As the fund thrashes out niggling issues in Barbados this week, African countries must show they can use climate cash
By Sophie Yeo in Marrakech
African negotiators have said that if rich countries do not pledge at least US$ 7 billion in climate cash by December, there will be no deal in Paris.
The Green Climate Fund is the UN-backed bank that will channel this money, which is eventually supposed to amount to hundreds of billions. Many poor countries have pinned their hopes on it as the only way to avoid monumental human suffering in coming decades.
These countries are extremely vulnerable to climate impacts, but have limited capacity to deal with the problem.
They are unable to afford the clean energy and adaptation measures that will wean them off cheap coal and enable them to deal with changing weather.
Africa is particularly vulnerable, with almost 50% of sub-saharan Africans living on less than $1.25 a day, according to World Bank figures.
Yet the continent has struggled to attract climate finance, with only 2.8% of UN-backed clean development projects (CDM) being financed in Africa.
According to the International Energy Agency, sub-Saharan Africa needs US$3 trillion in energy investment by 2040, an annual average of $110 billion a year, double what it has seen since 2000.
This is due in part to governments’ lack of capacity to deal with the complex regulations and difficulties in identifying projects.
And while the Green Climate Fund aims to help developing countries adapt to climate change and reduce their emissions, in many ways it is a bank like any other: if countries are to benefit from its (anticipated) bounty, they must prove able to handle these large sums of money.
Is Africa ready?
The board of the Green Climate Fund meets in Barbados this week, aiming to resolve its issues so that money could potentially start to flow into projects during 2015.
The 36-item agenda includes which entities will receive funding and how projects will be monitored.
Countries have agreed to make an initial round of pledges to the GCF in November. These issues need to be resolved now if they are going to have the confidence to put their money in.
It is mainly African countries’ responsibility to live up to the demands of the fund. Not everyone thinks they are ready to do so.
“I don’t think they even know what it means to be ready for the Green Climate Fund [in sub-saharan Africa],” says Yogesh Vyas, a climate change consultant for the African Development Bank.
He said many government officials lack the technical expertise required to deal with UN and multilateral agencies, meaning those countries are unlikely to be “at the front of the queue” when it comes to collecting funds.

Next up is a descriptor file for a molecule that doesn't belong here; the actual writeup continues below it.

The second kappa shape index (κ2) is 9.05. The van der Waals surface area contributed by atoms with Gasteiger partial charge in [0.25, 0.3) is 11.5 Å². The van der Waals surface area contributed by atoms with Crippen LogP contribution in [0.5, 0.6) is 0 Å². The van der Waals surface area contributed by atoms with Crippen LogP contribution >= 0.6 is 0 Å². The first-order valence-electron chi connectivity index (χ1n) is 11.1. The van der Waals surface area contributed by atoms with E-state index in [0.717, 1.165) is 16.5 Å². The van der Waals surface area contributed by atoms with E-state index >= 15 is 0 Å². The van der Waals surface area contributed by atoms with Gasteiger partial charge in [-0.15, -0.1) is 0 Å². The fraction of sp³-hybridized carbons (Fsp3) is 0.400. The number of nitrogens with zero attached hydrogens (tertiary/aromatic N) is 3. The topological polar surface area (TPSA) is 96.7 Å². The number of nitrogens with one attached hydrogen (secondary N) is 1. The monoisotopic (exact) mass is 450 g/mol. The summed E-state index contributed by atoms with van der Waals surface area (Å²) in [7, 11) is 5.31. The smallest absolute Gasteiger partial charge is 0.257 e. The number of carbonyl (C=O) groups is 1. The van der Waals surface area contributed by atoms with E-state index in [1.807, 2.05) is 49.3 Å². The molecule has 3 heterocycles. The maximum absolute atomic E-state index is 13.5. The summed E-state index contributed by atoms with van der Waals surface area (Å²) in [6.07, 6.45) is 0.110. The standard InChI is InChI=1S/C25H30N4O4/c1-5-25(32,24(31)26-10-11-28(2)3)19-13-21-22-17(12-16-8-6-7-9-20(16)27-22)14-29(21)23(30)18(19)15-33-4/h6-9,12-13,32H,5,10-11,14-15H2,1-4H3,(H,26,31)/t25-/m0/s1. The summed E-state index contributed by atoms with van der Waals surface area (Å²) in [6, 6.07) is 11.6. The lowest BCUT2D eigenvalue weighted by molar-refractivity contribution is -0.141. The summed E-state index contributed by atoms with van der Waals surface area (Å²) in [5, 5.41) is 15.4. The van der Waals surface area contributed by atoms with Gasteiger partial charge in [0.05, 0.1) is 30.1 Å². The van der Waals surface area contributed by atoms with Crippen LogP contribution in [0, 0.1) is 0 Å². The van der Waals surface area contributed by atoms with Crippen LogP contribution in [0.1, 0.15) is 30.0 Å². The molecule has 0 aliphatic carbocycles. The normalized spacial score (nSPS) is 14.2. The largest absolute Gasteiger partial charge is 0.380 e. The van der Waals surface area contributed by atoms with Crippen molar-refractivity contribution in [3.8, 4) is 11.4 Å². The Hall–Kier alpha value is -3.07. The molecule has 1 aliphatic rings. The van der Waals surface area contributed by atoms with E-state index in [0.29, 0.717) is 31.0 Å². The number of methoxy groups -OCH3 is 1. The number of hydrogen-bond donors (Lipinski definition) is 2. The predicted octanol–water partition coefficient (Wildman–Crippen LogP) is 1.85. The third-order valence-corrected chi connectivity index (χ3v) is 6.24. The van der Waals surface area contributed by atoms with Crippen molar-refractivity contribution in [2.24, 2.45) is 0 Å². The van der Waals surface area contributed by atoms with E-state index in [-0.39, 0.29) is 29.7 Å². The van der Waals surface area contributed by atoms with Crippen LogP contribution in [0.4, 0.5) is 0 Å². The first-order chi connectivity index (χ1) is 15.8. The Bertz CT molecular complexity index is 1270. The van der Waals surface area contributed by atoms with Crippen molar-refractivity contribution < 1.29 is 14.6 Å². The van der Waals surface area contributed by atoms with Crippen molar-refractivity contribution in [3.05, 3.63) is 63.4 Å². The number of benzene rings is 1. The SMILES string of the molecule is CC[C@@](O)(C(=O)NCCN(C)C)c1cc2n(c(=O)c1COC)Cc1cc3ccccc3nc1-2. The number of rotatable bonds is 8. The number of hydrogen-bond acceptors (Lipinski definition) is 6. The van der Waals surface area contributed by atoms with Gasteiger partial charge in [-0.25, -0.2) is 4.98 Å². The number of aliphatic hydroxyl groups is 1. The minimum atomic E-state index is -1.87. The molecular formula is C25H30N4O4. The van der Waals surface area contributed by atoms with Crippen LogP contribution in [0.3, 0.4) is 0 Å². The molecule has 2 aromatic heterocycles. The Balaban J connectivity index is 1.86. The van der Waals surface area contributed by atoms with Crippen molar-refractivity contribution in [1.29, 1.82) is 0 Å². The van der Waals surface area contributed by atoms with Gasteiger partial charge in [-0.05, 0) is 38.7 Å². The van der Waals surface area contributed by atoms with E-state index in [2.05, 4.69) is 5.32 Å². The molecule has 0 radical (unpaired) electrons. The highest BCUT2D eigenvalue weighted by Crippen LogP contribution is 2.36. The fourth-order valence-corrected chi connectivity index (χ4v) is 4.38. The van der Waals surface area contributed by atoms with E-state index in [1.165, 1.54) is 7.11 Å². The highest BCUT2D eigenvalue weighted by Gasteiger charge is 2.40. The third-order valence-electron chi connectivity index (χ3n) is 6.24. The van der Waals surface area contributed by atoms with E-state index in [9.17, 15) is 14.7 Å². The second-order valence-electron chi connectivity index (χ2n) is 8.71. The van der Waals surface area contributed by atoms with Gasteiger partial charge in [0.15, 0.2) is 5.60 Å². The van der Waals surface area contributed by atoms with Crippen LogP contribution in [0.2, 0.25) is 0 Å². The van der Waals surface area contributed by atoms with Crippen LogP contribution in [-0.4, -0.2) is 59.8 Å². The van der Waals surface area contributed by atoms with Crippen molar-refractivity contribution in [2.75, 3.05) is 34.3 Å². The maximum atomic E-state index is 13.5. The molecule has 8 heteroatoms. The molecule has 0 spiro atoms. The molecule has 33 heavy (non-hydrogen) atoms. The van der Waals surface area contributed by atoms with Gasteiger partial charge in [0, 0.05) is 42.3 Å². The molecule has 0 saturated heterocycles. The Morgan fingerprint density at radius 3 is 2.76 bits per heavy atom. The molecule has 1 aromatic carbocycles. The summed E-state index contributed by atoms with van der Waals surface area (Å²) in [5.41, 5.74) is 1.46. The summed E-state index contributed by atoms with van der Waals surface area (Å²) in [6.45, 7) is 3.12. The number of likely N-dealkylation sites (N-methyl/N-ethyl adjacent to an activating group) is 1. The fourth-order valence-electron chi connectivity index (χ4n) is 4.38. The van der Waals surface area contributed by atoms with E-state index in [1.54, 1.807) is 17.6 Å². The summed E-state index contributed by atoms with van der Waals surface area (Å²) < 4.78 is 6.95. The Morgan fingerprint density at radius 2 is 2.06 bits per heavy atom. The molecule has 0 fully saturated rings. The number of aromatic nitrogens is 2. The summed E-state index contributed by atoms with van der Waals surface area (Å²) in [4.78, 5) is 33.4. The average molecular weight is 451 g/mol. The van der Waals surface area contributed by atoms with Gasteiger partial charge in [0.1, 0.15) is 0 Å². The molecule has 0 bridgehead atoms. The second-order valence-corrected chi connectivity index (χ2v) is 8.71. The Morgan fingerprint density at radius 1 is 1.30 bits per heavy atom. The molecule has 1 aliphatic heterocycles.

The problem is not so much a lack of projects, but the bureaucratic loopholes through which hard-pressed governments must jump.
There are three aspects to GCF readiness, says Belynda Petrie, CEO of OneWorld Sustainable Investments. These are the ability to ground the project in stable policy frameworks, to access the money through project proposals, and then to deliver it effectively and transparently.
“There are projects, there’s no doubt about that, but getting them into a state of usefulness does often require some work,” she said. “I think they’re getting readier but not ready.”
She cited Kenya, Rwanda and Ethiopia as countries that had made good progress, but added that Lesotho had “hardly started”.
When it comes to new projects, these could be recycled from the CDM, suggested Tosi Mpanu Mpanu, a Congolese climate negotiator and a board member for the GCF.
“These projects are good projects. Maybe countries should try to see what projects they have in the pipelines and, once they become operational, run to the GCF: ‘We have these projects, show us the money.’”
There is a risk that the countries which are most in need will be left out precisely because they have the least capacity to prepare for the fund.
This runs contrary to the aims of the GCF, which was established explicitly to help countries in Africa and beyond through providing “simplified and improved access to funding…basing its activities on a country-driven approach”, according to its founding text.
“Those countries that aren’t proactive may lose out, but at the same time, there’s some safeguards in terms of making sure there is money available for the least developed countries to meet their adaptation needs,” said Annaka Peterson Carvalho, who leads Oxfam America’s climate finance advocacy.
Countries could request small grants to help them set up projects and programmes, in advance of full roll-out, she said.
Many smaller African states are already working with the GCF and other development banks to build this capacity ahead of what could be a bitter bidding process in early 2015.
But there is one way in which Africa is ideally placed to receive the GCF’s funds, says Abdalla Hamdok, deputy head of the UN Economic Commission for Africa.
As a latecomer to economic development, it is not so locked into fossil fuels as its neighbouring continents. It can pioneer clean alternatives, with GCF backing.
Hamdok says: “We need not follow the old paths that destroyed the environment. In that sense we will be quite ready to chart a path that is embracing green technology, green development.”